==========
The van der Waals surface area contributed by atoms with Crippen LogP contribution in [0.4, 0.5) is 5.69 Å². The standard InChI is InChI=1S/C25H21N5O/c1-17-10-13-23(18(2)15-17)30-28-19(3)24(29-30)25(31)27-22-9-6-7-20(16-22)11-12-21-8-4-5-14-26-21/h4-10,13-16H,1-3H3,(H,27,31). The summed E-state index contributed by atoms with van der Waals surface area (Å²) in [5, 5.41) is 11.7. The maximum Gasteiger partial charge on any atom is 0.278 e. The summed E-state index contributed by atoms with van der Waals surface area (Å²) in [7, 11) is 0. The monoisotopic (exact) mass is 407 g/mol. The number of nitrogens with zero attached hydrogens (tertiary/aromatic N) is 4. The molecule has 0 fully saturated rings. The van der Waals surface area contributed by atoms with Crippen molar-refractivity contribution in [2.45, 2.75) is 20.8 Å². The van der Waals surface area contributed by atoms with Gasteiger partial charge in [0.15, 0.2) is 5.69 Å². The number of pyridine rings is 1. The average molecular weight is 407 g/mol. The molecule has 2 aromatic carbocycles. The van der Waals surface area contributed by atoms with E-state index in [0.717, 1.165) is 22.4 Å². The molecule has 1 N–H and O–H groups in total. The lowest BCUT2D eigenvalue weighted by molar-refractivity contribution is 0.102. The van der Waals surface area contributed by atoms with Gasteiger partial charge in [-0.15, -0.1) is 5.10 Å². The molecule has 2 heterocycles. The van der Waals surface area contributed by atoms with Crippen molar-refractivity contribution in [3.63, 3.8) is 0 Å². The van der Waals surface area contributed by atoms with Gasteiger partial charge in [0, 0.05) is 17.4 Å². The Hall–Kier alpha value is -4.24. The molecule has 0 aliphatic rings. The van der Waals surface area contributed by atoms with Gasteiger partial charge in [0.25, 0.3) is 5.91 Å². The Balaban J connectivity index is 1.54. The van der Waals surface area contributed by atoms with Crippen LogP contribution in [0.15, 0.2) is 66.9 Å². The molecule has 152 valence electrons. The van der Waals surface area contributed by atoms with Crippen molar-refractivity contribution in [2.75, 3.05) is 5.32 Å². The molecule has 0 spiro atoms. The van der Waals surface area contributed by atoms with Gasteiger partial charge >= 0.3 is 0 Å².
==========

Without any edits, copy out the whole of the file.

The van der Waals surface area contributed by atoms with Crippen LogP contribution in [0.4, 0.5) is 5.69 Å². The standard InChI is InChI=1S/C25H21N5O/c1-17-10-13-23(18(2)15-17)30-28-19(3)24(29-30)25(31)27-22-9-6-7-20(16-22)11-12-21-8-4-5-14-26-21/h4-10,13-16H,1-3H3,(H,27,31). The summed E-state index contributed by atoms with van der Waals surface area (Å²) in [5, 5.41) is 11.7. The maximum Gasteiger partial charge on any atom is 0.278 e. The summed E-state index contributed by atoms with van der Waals surface area (Å²) in [7, 11) is 0. The monoisotopic (exact) mass is 407 g/mol. The number of nitrogens with zero attached hydrogens (tertiary/aromatic N) is 4. The molecule has 0 fully saturated rings. The van der Waals surface area contributed by atoms with Crippen molar-refractivity contribution in [2.45, 2.75) is 20.8 Å². The van der Waals surface area contributed by atoms with Gasteiger partial charge in [0.15, 0.2) is 5.69 Å². The number of pyridine rings is 1. The average molecular weight is 407 g/mol. The molecule has 2 aromatic carbocycles. The van der Waals surface area contributed by atoms with E-state index in [0.717, 1.165) is 22.4 Å². The molecule has 1 N–H and O–H groups in total. The lowest BCUT2D eigenvalue weighted by molar-refractivity contribution is 0.102. The van der Waals surface area contributed by atoms with Gasteiger partial charge in [-0.15, -0.1) is 5.10 Å². The molecule has 2 heterocycles. The van der Waals surface area contributed by atoms with Crippen molar-refractivity contribution in [3.63, 3.8) is 0 Å². The van der Waals surface area contributed by atoms with Gasteiger partial charge in [0, 0.05) is 17.4 Å². The Hall–Kier alpha value is -4.24. The molecule has 0 aliphatic rings. The van der Waals surface area contributed by atoms with Gasteiger partial charge in [0.25, 0.3) is 5.91 Å². The Balaban J connectivity index is 1.54. The van der Waals surface area contributed by atoms with Crippen LogP contribution in [0.15, 0.2) is 66.9 Å². The molecule has 152 valence electrons. The van der Waals surface area contributed by atoms with Crippen molar-refractivity contribution in [2.75, 3.05) is 5.32 Å². The molecule has 0 spiro atoms. The van der Waals surface area contributed by atoms with Gasteiger partial charge >= 0.3 is 0 Å².